The event gets curiouser and curiouser. “How would you like to be introduced”
asked the MC and organiser while I was signing the award certificates on stage five
minutes before the event was to begin. I was tempted to say “How about, Lemn is partial to the odd spot of animal buggery but on weekends he likes to make book covers out of hard core pornographic magazines which he sells on his stall at the school Fayre
and farmers markets”.
I’ve been invited to judge and present the awards for The Leeds Peace Poetry Competition
for adults and children. And this is the grand prize giving. I’ve been in email contact with this man and his wife over the past month. This afternoon they gave me a lift from Kendal their new home to here The Civic Centre in Millenium Square in Leeds.I learned in the car that they have been involved with the Leeds Peace Poetry Competition since its inception. But they are in the process of “devolving”.
Unlike earlier in the car he is now wearing a dog collar which signifies that he is a priest or vicar or something. In answering the question I suggest a couple of sentences that might both help reflect my suitability for the event and would be easy for the priest to remember
A few years ago I signed a book for a young person at an event “That’s not a signature cause I can’t read it” she wept. So I’m sure that the signature on the awards certificates is clearly legible. Two hundred parents children local dignitaries, teachers etc had taken their seats. Finally we begun and after introducing the event it was his time to introduce me. Iw as introduced thus….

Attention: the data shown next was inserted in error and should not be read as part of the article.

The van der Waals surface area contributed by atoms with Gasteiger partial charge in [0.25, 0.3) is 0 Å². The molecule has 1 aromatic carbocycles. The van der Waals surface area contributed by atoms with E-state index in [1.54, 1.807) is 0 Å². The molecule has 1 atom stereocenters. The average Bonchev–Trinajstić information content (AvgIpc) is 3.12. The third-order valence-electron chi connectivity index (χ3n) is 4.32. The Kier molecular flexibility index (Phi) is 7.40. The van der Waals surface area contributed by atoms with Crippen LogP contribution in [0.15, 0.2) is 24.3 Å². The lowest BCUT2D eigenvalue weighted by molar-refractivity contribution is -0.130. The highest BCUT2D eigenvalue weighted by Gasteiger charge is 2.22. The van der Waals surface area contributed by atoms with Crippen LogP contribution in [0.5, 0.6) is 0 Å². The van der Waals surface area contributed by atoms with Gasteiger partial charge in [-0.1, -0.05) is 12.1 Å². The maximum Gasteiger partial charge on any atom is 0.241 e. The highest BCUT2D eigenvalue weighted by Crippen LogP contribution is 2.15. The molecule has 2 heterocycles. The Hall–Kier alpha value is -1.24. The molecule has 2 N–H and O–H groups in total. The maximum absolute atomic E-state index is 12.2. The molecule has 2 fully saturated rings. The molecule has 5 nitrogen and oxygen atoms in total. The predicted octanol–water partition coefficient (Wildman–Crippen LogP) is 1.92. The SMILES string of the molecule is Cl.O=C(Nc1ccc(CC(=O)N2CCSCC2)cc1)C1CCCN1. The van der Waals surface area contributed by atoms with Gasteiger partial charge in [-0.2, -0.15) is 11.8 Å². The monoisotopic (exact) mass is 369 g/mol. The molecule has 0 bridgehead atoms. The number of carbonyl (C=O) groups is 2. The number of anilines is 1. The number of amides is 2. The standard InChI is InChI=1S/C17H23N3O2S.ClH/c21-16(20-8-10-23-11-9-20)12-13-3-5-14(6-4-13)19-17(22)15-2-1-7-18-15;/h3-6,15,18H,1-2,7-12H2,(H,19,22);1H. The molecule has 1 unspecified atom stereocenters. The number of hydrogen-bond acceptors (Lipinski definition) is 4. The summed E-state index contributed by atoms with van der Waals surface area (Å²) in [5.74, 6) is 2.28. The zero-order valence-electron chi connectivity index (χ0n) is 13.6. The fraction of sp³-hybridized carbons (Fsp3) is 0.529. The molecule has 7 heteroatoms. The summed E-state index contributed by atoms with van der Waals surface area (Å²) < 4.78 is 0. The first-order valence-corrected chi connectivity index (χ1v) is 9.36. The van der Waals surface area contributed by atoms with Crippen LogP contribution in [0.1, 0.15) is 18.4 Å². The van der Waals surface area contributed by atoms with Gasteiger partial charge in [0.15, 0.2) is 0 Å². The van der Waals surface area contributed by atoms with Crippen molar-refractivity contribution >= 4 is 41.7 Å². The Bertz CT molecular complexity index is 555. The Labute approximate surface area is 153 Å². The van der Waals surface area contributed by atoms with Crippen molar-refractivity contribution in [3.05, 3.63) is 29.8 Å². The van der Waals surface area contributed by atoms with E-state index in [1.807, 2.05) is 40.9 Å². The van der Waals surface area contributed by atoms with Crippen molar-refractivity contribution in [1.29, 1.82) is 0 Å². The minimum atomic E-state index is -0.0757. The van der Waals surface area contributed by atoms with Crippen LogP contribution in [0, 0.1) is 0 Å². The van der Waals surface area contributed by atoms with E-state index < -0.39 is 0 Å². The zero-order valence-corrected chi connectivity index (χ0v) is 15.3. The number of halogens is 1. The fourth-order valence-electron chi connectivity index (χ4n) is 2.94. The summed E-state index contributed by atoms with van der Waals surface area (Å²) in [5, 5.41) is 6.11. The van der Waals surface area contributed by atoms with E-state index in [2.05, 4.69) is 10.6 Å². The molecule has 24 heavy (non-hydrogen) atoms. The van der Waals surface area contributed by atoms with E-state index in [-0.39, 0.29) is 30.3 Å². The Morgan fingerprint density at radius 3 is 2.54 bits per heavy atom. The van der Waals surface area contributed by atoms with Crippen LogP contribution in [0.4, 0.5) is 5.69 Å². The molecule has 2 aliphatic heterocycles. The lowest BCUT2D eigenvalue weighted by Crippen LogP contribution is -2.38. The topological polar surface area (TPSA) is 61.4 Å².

“ Our Judge Mr Lemn Sissay has asked me to tell ou that he is writer in residence at The South Bank. But he says that it sounds better for you if I says ‘Writer in residence at The Royal Festival Hall’. He wants us to know that the Queen is the patron”.
It was a peevish isolating little introduction and considering. I had just spent two hours in a car with this man and his wife. This was The Leeds Peace Poetry Competition. Like church the pomp and ceremony seemed to overide the central reason for being their in the first place – Peace and Poetry. The audience included the deputy Lord Mayor, the head of education for Leeds an ex archbishop hundreds of children with their doting parents, poets and many more formed an appreciative warm and listening audience.
At the pinnacle of the evening in front of the two hundred people he announced with a smile (or a grimace) “and now the awards”. He passed me the pieces of paper with the names. It was illegible. I turned to him, shocked at being given such an impossible task. I couldn’t for the life of me understand the inky scratch marks on the paper. “What does this say” I whispered trying to hide the frustration in my voice. “I don’t know” he replied,
like a petulant schoolboy. Personally I think he didn’t want to put on his glasses!
Flabbergasted I looked at him then back at the audience whom I assume had heard the entire exchange. I turned to him again “who wrote this” pointing at the illegible handwriting . “I did” he replied, in a bizarre get on with it tone.
The correct saying of a childs name is of primary importance. Many of the children had Polish names or names from countries such as Pakistan and Kashmir. I was left out to hang and dry. This little moment signified so much. What was I doing here with this little priest and his little wife in their little empire of untruth and repression.
The event ended and as there was noone to look after me I stayed until everyone had gone
home. I was the last person leaving the Civic Hall, assisting the priest his wife and two other people, in dismantling the art displays and carrying them downstairs only to wait for a taxi.
Earlier in the evening I informed both The priest and his wife that I would be getting up
tomorrow at 4.30am to be on the 5.30 train to London. Cheers I thought. Cheers. Never again.